The opening on the front is large and has a blanket like a comforter ceiling. There’s an elastic cord at chest level that will keep this comforter from moving around as you toss and turn at night. The more loft the more warmth and this bag achieves a 20°F rating based on the amount of down inside. On warmer nights, you can fold the comforter to vent heat. Tucking yourself in with the comforter will keep you warm up to the 20°F rating. The comforter has been wider near your neck so it can wrap around you.

The foot-box has a zipper-less self-sealing vent that allows you to stick your feet out of the bottom. This is great for venting excess heat. The warmth if the Backcountry Bag is provided by 700-fill DriDown. This 700-fill power down is compressible and lightweight. This bag weighs only 2 pounds and 8 ounces in its regular size. DriDown means that the down has been treated to resist water. Sierra Designs has made the 20D face fabric water-resistant as another means of protection.

Pros: No zipper to get stuck, spacious fit, luxurious comforter-like closure

Cons: Requires a sleeping pad, a little low warmth-to-weight ratio, limited leg vent

See the Sierra Designs Backcountry Bed 700

10. Therm-a-Rest Saros

Therm-a-Rest Saros
Temperature rating: 20°F
Weight: 3 lbs. 8 oz.
Fill: 800-fill duck DriDown
Recommended use: Car camping

Therm-a-Rest Saros is your synthetic go-to three-season camping or backpacking bag. The bag is reliable in unpredictable conditions and it contains 39 ounces of synthetic eraLoft insulation. This is a true mummy-style sleeping bag so you do have a well-baffled hood. This hood cinches down from one side and you can hold in that heat.

You have plenty of shoulder room and it tapers down through the legs. For a lot of thermal efficiencies, Therm-a-Rest cut out some areas that might have dead spots. The great thing about the synthetic bag is that when you’re taking it into the backcountry and if the bag is going to be subject to moisture at all, it’s going to resist that moisture and keep its loft even it’s wet.

There’re SynergyLink sleeping pad straps which is a great comfort feature. They stretch over your sleeping pad. It helps you stay situated on top of your sleeping pad so you’re not rolling off of it and you’re not sliding off of your sleeping pad at night.

There’s a full-length zipper and you can unzip from the bottom if you start to heat up. With that mummy shape, you can zip everything up and batten everything down.

The bag packs down to be nice and small for the temperature rating and a synthetic bag. You can pack it down into included stuff sack and they also give you an included storage sack so you can store it uncompressed at home. Overall, this is a reliable sleeping bag to take into the backcountry in unreliable conditions that synthetic eraLoft insulation is going to keep you comfortable and safe.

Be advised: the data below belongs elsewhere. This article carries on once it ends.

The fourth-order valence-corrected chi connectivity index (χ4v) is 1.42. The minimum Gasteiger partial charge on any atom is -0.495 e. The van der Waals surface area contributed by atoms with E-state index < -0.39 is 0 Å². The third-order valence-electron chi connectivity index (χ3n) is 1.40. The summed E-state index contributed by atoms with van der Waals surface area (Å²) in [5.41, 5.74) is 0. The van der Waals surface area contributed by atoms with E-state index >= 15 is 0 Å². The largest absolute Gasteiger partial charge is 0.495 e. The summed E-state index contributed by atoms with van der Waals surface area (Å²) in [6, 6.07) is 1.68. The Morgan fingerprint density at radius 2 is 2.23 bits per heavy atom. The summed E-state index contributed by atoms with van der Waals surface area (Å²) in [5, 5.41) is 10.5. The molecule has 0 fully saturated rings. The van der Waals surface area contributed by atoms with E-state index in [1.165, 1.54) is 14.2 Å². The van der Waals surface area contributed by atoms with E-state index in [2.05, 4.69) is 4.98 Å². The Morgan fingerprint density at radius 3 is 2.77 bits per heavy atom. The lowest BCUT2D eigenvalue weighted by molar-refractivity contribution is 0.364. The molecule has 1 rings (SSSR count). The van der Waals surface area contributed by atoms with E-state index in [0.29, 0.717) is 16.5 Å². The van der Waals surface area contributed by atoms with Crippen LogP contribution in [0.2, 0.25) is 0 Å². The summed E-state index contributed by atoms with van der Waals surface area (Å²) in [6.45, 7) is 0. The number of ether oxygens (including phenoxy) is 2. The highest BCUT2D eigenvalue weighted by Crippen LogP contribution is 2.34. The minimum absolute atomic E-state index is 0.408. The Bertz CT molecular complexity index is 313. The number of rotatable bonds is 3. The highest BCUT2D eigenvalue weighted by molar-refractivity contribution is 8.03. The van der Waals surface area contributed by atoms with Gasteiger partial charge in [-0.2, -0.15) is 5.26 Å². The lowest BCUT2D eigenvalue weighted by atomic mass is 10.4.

Pros: Excellent build quality, super comfortable, foot warmer pocket

Cons: Heavy and bulky

See the Therm-a-Rest Saros

Best 3-Season Sleeping Bags: Comparison Table

BagTemperature ratingWeightFillRecommended use
Marmot Hydrogen30°F1 lb. 7.3 oz.800-fill goose downUL backpacking
WM Alpinlite20°F1 lb. 15 oz.850-fill downBackpacking
Nemo Disco20°F2 lbs. 4 oz.650 fill downBackpacking
Kelty Cosmic20°F2 lbs. 12.8 oz.600-fill DriDownCamping
Marmot Trestles30°F3 lbs. 1 oz.SpiraFil LT polyester fibersCamping
Marmot Ironwood20°F2 lbs. 6.7 oz.650 fill power downBackpacking
Kelty Tuck22°F3 lbs.ThermaPro SyntheticCamping
Nemo Kyan35°F1 lb. 12 oz.PrimaLoft Silver syntheticUL backpacking
Backcountry Bed 70020°F2 lbs. 10 oz.800-fill duck DriDownBackpacking
Therm-a-Rest Saros20°F3 lbs. 8 oz.800-fill duck DriDownCar camping

How to Choose a 3-Season Sleeping Bag?

Critical Sleeping Bag Considerations

You need a proper sleeping bag to enjoy a blissful night’s slumber in the woods. That starts with selecting the right sleeping bag.

When deciding on a sleeping bag for backpacking, consider these key factors:

Temperature Rating

The temperature rating for your sleeping bag is a major consideration for staying warm and having a restful night’s sleep. Keep in mind that you are the source of heat in your sleeping bag. Along with temperature rating, you need to make sure your bag fits well.

Most sleeping bags will have a temperature rating. Some will just have a flat 20°F or 30°F rating. Some sleeping bags will have a European norm (EN) rating and that gives you an upper limit of comfort and a lower limit rating or a risk rating. You should stay away from that lower limit because you’re going to be cold at that point.

The next thing to consider is metabolism. Some people sleep colder and some warmer than others. If you pick a 20°F bag and you’re a cold sleeper, you might want to go down 10 or 15 degrees just to get that comfort rating up a little bit more. Just, as well, if you’re a warm sleeper, you can get away with the lower limit that a sleeping bag is rated.

Type of Insulation

There’re many different types of fill but I have it narrowed down to three main types:

  • Synthetic
  • Down
  • Treated Down

Synthetic